Our electric kettle sprang a leak, which upset Pebble greatly. You see, it sat on the counter directly above where we fed her, so a leaky kettle meant drops of boiling water landing on a cat's head while she was trying to have dinner.
We then started using an old camping kettle, heating it over the gas hob.
This was fine - how did we all get persuaded that an electric kettle is more convenient than a hob kettle? It's no different at all - until it too sprang a leak. It may have leaked before, but we never noticed in a field. Either way, we had the same dripping-hot-water-on-the-cat problem that we had before.
By this time, I was converted to stove-top kettles and started looking for a replacement. I found one I liked the look of and if they'd had it, or something similar, in the local cookshop, I would have bought it, but they didn't. Then I wrote a blog post on thinking about where products come from, how they're made, and whether anyone's exploited in the process. Hmm, new kettle... no idea about the supply chain... guess fairly high probability of exploitation. I paused.
I've long fancied an old copper kettle, but when I've enquired in junk shops, the owners have been leery of the idea I might actually use such an item for its intended purpose. Now I know that our ancestors did many things that we now know to be risky, and suffered the consequences, so I'd be willing to believe that copper is dangerous, but for the fact that all the water pipes in my house are made of copper. If this metal is known to be dangerous, why is it used to deliver drinking water?
A little investigation showed me lots of very expensive French copper cooking pans, but these were all "tinned", i.e. lined with another metal (probably, but not necessarily, tin). OK, so those manufacturers think it's worth keeping food separate from copper, but what about a kettle? Is boiling water more similar to hot food or to cold tap water? Is it the heat that's important? Actually no, it turns out to be the acidity in food that reacts with the copper, resulting in excess copper in the food. Well that's OK, then. Tap water is typically slightly alkaline, so boiling it in a kettle shouldn't cause leaching of excessive copper into the water.
Thus reassured, I set about looking for copper kettles. As well as some that were very expensive, I found this Portuguese manufacturer. I nearly bought one directly, but then wondered if I might be able to find an old kettle. After all, isn't it more eco to reuse an old item than to buy a new one? That was when I found this advert on Etsy (not sure how long that'll stay up, so here's a screenshot - click to see).
That really does look very like the Portuguese ones. Being neither new nor antique, it was fairly cheap, too.
It was being sold as an ornament, but its similarity to the Portuguese ones made me take a chance on it being useable. I duly ordered it and, after some delay, received my lovely new copper kettle, and it really is pretty. Furthermore, it turns out to be tinned, so my research on cooking in copper is irrelevant. It's also shiny. The lack of tarnish, as well as the feel against my fingernail, told me that it was protected by a lacquer. Putting that over a flame would be a bad idea. However, the Portuguese site had instructions for how to deal with this: Boil in water with soda crystals dissolved in it (one tablespoon per two pints). So I did.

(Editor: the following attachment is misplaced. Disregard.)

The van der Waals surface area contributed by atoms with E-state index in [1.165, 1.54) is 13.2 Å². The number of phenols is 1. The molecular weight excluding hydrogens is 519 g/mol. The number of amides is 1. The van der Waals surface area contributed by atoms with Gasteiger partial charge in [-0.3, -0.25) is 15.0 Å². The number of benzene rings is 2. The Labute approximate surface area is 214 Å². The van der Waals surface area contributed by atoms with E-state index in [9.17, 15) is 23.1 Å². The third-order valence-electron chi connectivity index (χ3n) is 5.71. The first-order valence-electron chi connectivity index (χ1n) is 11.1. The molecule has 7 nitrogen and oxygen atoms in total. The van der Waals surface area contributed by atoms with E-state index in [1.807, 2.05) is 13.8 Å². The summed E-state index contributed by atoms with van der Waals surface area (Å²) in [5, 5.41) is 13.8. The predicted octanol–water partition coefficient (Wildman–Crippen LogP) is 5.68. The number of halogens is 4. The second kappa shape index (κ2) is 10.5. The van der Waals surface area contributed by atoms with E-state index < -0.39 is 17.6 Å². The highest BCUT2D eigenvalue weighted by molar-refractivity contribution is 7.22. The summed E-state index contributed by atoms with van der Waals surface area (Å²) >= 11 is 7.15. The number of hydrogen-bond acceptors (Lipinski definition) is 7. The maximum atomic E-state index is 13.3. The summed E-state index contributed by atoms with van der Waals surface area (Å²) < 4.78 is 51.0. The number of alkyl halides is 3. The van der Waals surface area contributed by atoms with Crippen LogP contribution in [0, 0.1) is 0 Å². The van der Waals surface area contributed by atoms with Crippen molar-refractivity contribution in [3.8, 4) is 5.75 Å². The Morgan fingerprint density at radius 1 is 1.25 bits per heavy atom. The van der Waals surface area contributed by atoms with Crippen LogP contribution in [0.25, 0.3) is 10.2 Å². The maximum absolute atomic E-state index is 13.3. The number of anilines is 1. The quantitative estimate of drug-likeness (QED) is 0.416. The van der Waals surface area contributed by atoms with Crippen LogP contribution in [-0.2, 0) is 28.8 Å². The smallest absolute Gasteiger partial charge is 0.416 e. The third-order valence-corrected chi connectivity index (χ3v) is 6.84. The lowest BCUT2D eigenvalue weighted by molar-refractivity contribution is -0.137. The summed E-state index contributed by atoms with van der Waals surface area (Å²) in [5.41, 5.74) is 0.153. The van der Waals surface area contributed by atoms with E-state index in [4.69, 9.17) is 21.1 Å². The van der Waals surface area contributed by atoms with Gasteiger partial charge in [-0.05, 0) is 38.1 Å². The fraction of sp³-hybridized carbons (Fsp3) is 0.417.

It took ages to get all that water to boil, but when it finally did I saw clouds appearing in the water...
... which, when poked with a spoon, turned into dollops and strings of gloopy lacquer.
Once I was satisfied I'd got all the lacquer off, I washed the kettle thoroughly and boiled and discarded one kettleful of water. I now have a lovely, shiny, new(ish) copper kettle.
Of course, it'll take some polishing to keep it shiny, but I don't mind the duller look of slightly tarnished copper, so that'll be fine in between times. There's no whistle, which we're a bit sorry to lose, so I'll just have to listen to the sound of the water as it boils, the way my mother taught me when I was little. It does pour beautifully, too.
About this blog
- Wales, United Kingdom
- In autumn 2010, my husband Ian and I both quit our jobs, sold our house and left the flatlands of the east for the mountains of Wales. Our goal is to create a more self-sufficient lifestyle in a place we actually like living. Whilst Ian will continue to earn some money as a freelancer, my part of the project is to reduce how much we spend by growing and making as much of what we need as possible. The purpose of this blog is to keep friends updated with how the grand project is progressing, but all are welcome here. If you're not a friend already, well perhaps you might become one.